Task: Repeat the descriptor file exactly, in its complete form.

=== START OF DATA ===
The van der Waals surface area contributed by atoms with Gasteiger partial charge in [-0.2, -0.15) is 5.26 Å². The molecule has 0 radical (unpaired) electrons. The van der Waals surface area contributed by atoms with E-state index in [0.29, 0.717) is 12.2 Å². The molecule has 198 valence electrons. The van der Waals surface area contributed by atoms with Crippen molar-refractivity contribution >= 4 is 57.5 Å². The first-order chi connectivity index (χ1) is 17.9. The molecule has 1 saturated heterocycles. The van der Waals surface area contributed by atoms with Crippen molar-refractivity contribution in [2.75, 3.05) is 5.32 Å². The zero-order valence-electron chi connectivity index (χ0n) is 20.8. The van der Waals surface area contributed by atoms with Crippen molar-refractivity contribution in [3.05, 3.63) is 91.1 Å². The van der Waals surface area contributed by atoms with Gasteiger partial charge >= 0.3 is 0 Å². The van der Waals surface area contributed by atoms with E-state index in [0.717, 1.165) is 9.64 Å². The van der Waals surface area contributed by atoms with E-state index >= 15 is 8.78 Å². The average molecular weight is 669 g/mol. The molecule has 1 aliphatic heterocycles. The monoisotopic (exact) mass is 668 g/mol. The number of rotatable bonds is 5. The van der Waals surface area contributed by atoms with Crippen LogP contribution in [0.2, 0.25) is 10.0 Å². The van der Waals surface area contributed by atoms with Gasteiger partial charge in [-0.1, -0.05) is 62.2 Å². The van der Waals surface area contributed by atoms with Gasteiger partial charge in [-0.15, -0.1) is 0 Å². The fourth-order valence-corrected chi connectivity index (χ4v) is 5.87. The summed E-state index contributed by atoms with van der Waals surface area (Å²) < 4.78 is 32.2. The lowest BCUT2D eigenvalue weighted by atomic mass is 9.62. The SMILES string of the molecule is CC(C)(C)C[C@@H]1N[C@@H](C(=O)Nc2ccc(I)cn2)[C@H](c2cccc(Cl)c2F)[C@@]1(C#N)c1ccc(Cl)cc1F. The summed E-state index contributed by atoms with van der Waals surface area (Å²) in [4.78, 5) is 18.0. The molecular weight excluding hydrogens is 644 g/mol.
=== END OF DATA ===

The van der Waals surface area contributed by atoms with Gasteiger partial charge in [-0.2, -0.15) is 5.26 Å². The molecule has 0 radical (unpaired) electrons. The van der Waals surface area contributed by atoms with E-state index in [0.29, 0.717) is 12.2 Å². The molecule has 198 valence electrons. The van der Waals surface area contributed by atoms with Crippen molar-refractivity contribution >= 4 is 57.5 Å². The first-order chi connectivity index (χ1) is 17.9. The molecule has 1 saturated heterocycles. The van der Waals surface area contributed by atoms with Crippen molar-refractivity contribution in [2.75, 3.05) is 5.32 Å². The zero-order valence-electron chi connectivity index (χ0n) is 20.8. The van der Waals surface area contributed by atoms with Crippen molar-refractivity contribution in [3.05, 3.63) is 91.1 Å². The van der Waals surface area contributed by atoms with Gasteiger partial charge >= 0.3 is 0 Å². The van der Waals surface area contributed by atoms with E-state index in [0.717, 1.165) is 9.64 Å². The van der Waals surface area contributed by atoms with E-state index >= 15 is 8.78 Å². The average molecular weight is 669 g/mol. The molecule has 1 aliphatic heterocycles. The monoisotopic (exact) mass is 668 g/mol. The number of rotatable bonds is 5. The van der Waals surface area contributed by atoms with Crippen LogP contribution in [0.2, 0.25) is 10.0 Å². The van der Waals surface area contributed by atoms with Gasteiger partial charge in [-0.1, -0.05) is 62.2 Å². The van der Waals surface area contributed by atoms with Gasteiger partial charge in [-0.15, -0.1) is 0 Å². The fourth-order valence-corrected chi connectivity index (χ4v) is 5.87. The summed E-state index contributed by atoms with van der Waals surface area (Å²) < 4.78 is 32.2. The lowest BCUT2D eigenvalue weighted by atomic mass is 9.62. The SMILES string of the molecule is CC(C)(C)C[C@@H]1N[C@@H](C(=O)Nc2ccc(I)cn2)[C@H](c2cccc(Cl)c2F)[C@@]1(C#N)c1ccc(Cl)cc1F. The summed E-state index contributed by atoms with van der Waals surface area (Å²) in [4.78, 5) is 18.0. The molecular weight excluding hydrogens is 644 g/mol.